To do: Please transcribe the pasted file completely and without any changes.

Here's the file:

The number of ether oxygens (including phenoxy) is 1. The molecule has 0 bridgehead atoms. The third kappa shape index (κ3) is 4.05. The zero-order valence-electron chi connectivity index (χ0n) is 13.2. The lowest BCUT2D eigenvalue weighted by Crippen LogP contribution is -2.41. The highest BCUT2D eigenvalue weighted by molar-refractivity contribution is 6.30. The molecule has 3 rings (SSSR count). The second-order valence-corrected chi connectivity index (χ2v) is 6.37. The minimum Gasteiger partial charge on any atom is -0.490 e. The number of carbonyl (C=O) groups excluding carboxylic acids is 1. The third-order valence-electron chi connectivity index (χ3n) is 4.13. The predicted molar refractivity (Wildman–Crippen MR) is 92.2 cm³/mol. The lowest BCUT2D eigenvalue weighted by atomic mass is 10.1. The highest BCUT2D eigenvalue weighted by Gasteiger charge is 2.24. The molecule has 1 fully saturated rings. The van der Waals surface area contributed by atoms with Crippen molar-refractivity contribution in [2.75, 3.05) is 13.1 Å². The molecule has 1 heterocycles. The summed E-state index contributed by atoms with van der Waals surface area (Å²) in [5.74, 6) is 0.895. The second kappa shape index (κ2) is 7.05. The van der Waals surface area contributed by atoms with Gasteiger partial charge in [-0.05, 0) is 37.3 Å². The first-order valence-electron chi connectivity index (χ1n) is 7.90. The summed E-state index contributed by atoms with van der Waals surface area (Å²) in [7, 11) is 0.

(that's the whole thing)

The number of ether oxygens (including phenoxy) is 1. The molecule has 0 bridgehead atoms. The third kappa shape index (κ3) is 4.05. The zero-order valence-electron chi connectivity index (χ0n) is 13.2. The lowest BCUT2D eigenvalue weighted by Crippen LogP contribution is -2.41. The highest BCUT2D eigenvalue weighted by molar-refractivity contribution is 6.30. The molecule has 3 rings (SSSR count). The second-order valence-corrected chi connectivity index (χ2v) is 6.37. The minimum Gasteiger partial charge on any atom is -0.490 e. The number of carbonyl (C=O) groups excluding carboxylic acids is 1. The third-order valence-electron chi connectivity index (χ3n) is 4.13. The predicted molar refractivity (Wildman–Crippen MR) is 92.2 cm³/mol. The lowest BCUT2D eigenvalue weighted by atomic mass is 10.1. The highest BCUT2D eigenvalue weighted by Gasteiger charge is 2.24. The molecule has 1 fully saturated rings. The van der Waals surface area contributed by atoms with Crippen molar-refractivity contribution in [2.75, 3.05) is 13.1 Å². The molecule has 1 heterocycles. The summed E-state index contributed by atoms with van der Waals surface area (Å²) in [5.74, 6) is 0.895. The second kappa shape index (κ2) is 7.05. The van der Waals surface area contributed by atoms with Gasteiger partial charge in [-0.05, 0) is 37.3 Å². The first-order valence-electron chi connectivity index (χ1n) is 7.90. The summed E-state index contributed by atoms with van der Waals surface area (Å²) in [7, 11) is 0.